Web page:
Millions of people in Chile’s capital city lost access to running water over the weekend, sparking a sanitation emergency and highlighting mounting critiques of the city’s privatized water supply.
Residents of Santiago woke Sunday to dry faucets as heavy rainstorms contaminated a major river, forcing authorities to cut off drinking water to more than 60 percent – about 1.5 million – of households. According to BBC, officials said the water supply from the Maipo river would be cut to most of the city until the water flowed clear.
The news agency also reported at least three people have been killed and 19 are missing as rivers overflowed and bridges were washed away.
Miguel Luna, a law student who lives in one of the affected communities, said he was able to stock up on basic food items after authorities warned of the flooding. Others, he added, have not been as fortunate.
“My grandmother is 96 years old and has special needs for care, so it has been an even bigger problem for her,” Luna told Humanosphere. “In any case the distribution of drinking water by water trucks has been of great help, especially in poorer neighborhoods.”
Young children and older people are most vulnerable to dehydration, as loss of electrolytes occurs more rapidly in these populations. Weakened immune systems also make these groups more susceptible to communicable diseases like gastrointestinal illness, leading to diarrhea, vomiting and dehydration.
The authorities set up 60 water supply points, but El Popular reported Sunday that people fought over bottles of water at supermarkets, unsure when the water supply would be restored.
The city’s residents are accustomed to sudden cuts in the water supply. As global temperatures rise and mountain glaciers retreat, experts say Santiago’s water availability is predicted to fall 40 percent by 2070.
Some advocacy groups, such as the Movement for the Recovery of Water and Life, which campaigns for public ownership of water, say the problem is political.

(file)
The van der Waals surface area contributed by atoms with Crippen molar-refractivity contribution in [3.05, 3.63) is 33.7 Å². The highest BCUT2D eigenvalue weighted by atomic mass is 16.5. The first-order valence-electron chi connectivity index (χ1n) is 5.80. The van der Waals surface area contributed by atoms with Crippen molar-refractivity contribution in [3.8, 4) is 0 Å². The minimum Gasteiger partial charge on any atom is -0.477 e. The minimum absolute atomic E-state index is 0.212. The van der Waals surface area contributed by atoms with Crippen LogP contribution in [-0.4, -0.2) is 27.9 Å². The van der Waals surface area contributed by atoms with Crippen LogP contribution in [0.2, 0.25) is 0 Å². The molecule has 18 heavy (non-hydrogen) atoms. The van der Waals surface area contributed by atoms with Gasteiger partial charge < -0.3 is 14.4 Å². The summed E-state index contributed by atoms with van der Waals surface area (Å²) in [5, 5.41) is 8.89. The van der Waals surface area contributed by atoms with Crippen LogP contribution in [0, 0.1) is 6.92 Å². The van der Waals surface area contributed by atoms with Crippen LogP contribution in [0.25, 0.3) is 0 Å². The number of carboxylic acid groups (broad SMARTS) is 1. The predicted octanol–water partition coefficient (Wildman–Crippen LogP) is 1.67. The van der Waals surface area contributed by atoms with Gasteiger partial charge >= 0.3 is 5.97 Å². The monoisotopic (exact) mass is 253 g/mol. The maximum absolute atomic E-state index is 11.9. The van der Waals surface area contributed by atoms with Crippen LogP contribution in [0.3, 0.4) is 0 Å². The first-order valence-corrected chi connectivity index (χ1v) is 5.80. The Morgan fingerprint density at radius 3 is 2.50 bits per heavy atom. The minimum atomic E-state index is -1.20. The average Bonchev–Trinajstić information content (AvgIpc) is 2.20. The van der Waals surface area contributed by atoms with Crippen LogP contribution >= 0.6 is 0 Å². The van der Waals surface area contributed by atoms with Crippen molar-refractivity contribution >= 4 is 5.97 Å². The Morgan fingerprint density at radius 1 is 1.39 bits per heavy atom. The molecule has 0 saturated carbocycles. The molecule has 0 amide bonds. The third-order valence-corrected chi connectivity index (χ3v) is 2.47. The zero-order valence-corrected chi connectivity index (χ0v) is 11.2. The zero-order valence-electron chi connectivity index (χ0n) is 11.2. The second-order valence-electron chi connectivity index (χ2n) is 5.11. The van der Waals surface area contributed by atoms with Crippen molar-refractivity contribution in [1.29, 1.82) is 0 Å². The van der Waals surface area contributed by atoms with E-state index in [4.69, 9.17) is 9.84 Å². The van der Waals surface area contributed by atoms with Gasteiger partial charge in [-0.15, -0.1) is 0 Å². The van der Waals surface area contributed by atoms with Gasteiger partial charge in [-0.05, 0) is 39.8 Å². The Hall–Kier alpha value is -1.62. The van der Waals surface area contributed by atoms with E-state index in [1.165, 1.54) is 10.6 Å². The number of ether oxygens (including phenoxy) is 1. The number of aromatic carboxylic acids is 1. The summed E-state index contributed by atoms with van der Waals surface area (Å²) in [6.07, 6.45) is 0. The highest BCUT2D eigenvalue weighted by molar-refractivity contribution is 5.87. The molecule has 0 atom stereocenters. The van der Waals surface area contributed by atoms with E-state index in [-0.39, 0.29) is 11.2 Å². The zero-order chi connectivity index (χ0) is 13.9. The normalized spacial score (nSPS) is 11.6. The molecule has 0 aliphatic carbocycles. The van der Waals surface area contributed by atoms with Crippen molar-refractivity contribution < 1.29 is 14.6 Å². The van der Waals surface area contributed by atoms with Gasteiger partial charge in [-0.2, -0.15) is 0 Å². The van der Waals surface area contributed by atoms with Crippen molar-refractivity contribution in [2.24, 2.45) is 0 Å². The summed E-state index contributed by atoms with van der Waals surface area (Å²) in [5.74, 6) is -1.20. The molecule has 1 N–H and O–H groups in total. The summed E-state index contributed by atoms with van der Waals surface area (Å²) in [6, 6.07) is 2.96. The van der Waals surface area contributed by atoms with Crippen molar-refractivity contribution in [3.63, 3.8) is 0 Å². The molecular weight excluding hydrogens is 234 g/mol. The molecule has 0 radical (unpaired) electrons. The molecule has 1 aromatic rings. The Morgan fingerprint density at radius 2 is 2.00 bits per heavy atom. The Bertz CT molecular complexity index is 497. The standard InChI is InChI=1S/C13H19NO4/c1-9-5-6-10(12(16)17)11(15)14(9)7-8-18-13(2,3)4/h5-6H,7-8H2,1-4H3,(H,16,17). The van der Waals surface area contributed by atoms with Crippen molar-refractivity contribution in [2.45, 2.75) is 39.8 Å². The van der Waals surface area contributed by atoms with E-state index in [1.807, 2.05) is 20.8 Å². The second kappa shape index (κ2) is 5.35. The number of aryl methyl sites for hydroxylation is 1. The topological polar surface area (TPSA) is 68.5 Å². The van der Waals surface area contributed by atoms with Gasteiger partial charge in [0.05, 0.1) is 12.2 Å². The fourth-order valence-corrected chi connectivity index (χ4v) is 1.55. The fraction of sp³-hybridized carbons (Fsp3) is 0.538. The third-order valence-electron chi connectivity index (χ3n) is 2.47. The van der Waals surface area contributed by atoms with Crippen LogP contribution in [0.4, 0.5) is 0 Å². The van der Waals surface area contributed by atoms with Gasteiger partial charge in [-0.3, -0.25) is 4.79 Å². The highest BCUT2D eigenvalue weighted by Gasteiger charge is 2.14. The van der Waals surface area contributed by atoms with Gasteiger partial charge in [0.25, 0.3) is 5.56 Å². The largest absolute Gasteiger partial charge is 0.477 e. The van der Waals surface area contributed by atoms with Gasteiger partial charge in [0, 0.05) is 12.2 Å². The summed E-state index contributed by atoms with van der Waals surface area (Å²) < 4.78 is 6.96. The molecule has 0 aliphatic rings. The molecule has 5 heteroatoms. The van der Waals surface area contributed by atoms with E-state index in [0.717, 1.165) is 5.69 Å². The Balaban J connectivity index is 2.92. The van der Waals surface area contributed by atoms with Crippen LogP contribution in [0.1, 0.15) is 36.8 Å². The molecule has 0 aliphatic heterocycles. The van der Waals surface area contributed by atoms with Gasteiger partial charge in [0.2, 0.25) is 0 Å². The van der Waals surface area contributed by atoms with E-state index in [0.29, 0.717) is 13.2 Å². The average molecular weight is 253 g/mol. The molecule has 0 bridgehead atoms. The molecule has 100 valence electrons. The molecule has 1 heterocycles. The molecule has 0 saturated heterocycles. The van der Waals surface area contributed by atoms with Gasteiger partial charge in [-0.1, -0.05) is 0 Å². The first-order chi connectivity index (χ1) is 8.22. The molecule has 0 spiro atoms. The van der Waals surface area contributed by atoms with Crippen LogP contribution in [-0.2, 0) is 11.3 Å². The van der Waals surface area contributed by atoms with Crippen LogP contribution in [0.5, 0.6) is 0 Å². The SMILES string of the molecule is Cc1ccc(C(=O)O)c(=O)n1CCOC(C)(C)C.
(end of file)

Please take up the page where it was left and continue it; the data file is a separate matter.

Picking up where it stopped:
“What we need is a transformation away from the private model of water ownership and to recognize water as a human right,” the group’s spokeswoman Francisca Fernández told the Guardian last year.
“There was not even a drop of water, nothing.”
4 million people are without water in Santiago, Chile. pic.twitter.com/KEO9KDNpyv
— AJ+ (@ajplus) February 28, 2017
The majority of the city’s residents purchase their water supply from the private company Aguas Andinas at one of the highest tariffs in Latin America. The Guardian reported that there was at least one protest in Santiago last year to demand the repeal of the neoliberal laws that privatized Chile’s water supply in the 1980s, which they say has failed to address concerns over insufficient supply in the future.
“This is not Cuba or Venezuela, it is Santiago, Chile, where we are told that [privatization] is efficient until they cut off the water supply,” wrote one Twitter user in Spanish on Sunday.
At the end of 2016, the Chamber of Deputies approved a modification to the laws that seeks to grant the State the power to intervene in the case of drought emergencies. The bill, which will be discussed in the Senate next month, would prioritize human consumption of water over production and profit.
The director of the Latin American Observatory of Environmental Conflicts, Lucio Cuenca, is one of many critics that say the modification is insufficient if it still allows the private enterprises to profit on the vast majority of water use.